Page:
In a World Cup year, experts and fans alike all have their own opinion of who is going to be the tournament's surprise package.
Belgium have been labelled with such a tag for so long that they travel to Brazil expected to do well, and anything else would be seen as a failure.
Colombia were touted by many as having the capability to defeat more fancied opponents, but probably face a tournament without their star striker, Radamel Falcao.
Chile have been mentioned due to their attacking brand of football and African champions Nigeria seem set to prosper in Brazil.
However, with a favourable group draw, an experienced coach who has his sights on one last triumph before retiring and a vibrant, young squad at his disposal, Switzerland could very well turn more than a few heads in Brazil this summer.
Former Tottenham Hotspur defender Ramon Vega played under coach Ottmar Hitzfeld at Grasshoppers and knows what the experienced manager will bring. A veteran from Switzerland's Euro '96 side, Vega has high hopes for his country's chances in Brazil and told Sky Sports that the Swiss project has been a long time in the making.
"Hitzfeld has been their six years, and the organisation he has implemented from top to bottom has helped Switzerland get where they are," Vega explained.
"It has been 10 or 15 years in the making. For a small country like we are, our achievements are remarkable, and they have put themselves in a very good position for the group stages."
Hitzfeld's side cruised through qualification for this summer's showpiece, finishing unbeaten, conceding just six goals in the process.
After being handed the negotiable trio of France, Honduras and Ecuador in their World Cup group, Switzerland have every chance of reaching their first competitive quarter-final since 1954 and have taken huge strides.
However, it would be churlish to ignore the fact that their qualification group could not have been much kinder with Iceland, ranked 52nd in the world, their closest challengers.
Eyebrows were raised when FIFA announced their latest rankings, meaning Switzerland would be guaranteed to be seeded for the World Cup draw at the expense of Italy and would avoid the other big guns.
So just how is it possible for a team that failed to get out of the group stage at the 2010 World Cup, or qualify for Euro 2012, to be considered one of the top seven nations in the world?
A mixture of poor opponents, lack of friendlies and others faltering have seen Hitzfeld's men break the world's top 10 for the first time in almost 20 years and improved their chances in Brazil.
Yet, this is not to say that central Europeans are not a talented bunch and after years in the international wilderness Vega feels a little bit of luck has been long overdue.
"People think that it is not fair, but why not? Since we qualified in 1994 we have qualified for most tournaments and, compared to larger nations, we have done very well," he said.
"Our club game is much better, too. Look at FC Basel. They have beaten the likes of Chelsea and Manchester United in the last few years, and our other players are playing at top European teams like Bayern Munich and Juventus."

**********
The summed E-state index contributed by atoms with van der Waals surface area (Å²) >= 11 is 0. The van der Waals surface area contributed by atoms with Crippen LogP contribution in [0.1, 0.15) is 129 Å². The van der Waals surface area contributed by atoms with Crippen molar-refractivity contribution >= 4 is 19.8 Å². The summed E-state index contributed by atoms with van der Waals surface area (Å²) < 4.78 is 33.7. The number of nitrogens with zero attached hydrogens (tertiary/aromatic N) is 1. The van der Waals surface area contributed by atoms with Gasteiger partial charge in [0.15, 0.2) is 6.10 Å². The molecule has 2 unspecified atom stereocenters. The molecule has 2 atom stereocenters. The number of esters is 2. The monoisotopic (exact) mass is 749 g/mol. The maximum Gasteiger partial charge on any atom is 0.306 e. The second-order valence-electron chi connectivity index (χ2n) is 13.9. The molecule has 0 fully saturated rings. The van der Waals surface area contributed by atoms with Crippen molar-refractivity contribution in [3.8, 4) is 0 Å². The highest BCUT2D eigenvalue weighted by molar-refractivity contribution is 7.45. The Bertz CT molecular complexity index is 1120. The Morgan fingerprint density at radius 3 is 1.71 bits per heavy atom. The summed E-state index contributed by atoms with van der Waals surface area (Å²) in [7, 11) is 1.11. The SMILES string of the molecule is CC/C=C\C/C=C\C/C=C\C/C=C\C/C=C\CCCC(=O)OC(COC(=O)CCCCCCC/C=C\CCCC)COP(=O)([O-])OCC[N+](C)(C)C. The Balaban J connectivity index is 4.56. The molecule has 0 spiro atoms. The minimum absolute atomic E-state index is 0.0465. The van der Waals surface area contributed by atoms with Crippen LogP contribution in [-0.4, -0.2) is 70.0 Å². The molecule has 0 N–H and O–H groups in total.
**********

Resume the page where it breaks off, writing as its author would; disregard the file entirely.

Vega is correct in saying that Switzerland's lofty position amongst international football's elite cannot be completely dismissed as just good fortune.
La Nati caused a major upset by winning the 2009 Under 17 World Cup, with several key figures in that team playing a major role for the seniors today.
Pacey full-back Ricardo Rodriguez, playmaker Granit Xhaka, Real Sociedad hitman Haris Seferovic and Fulham's impressive youngster, Pajtim Kasami, all excelled in the tournament in Nigeria and have the attributes to attract much attention in Latin America.
Bayern Munich's Xherdan Shaqiri has alerted suitors around Europe and his energy and enthusiasm epitomise what the Swiss side are all about.
Goals have been a problem, but in Arsenal target Josep Drmic, who netted twice against the country of his birth, Croatia, in a recent friendly, Hitzfeld may have the final piece to his well-considered puzzle.
Vega credits the Swiss attitude to youth development as the reason for their recent rise and thinks several more populous nations, including England, could learn a thing or two from their tried and tested model.
"We have one of the top systems in the world now, which showed with the U17 World Cup victory," Vega proclaimed.
"Other nations, like England, with so much support for football at youth level, could really learn from us and introduce a platform to bring these talented players through. We still produce quality from a small pool available."
Hitzfeld has been at the helm of the Swiss side for six years - a surprising fact having managed a host of top clubs. Success has followed Der General wherever he has been and he can boast the proud record of being one of only four managers to win the European Cup / UEFA Champions League with two different clubs.
"Knowing him, he has done well wherever he has managed. At Grasshoppers, we did extremely well with him, winning four or five trophies, and having him as manager of the national team knowing what mentality Swiss players have, it has been a huge success," Vega reminisced.
"The overall tactics and system of the national team has improved a lot over the last 10 years and Hitzfeld's organisation and work-rate that he instils have been a huge part of that."
Vega is right, a man of Hitzfeld's experience will have a plan and, complete with an arsenal of hungry players, eager to excel, looking beyond a rare quarter-final appearance could see years of hard planning produce deserved rewards.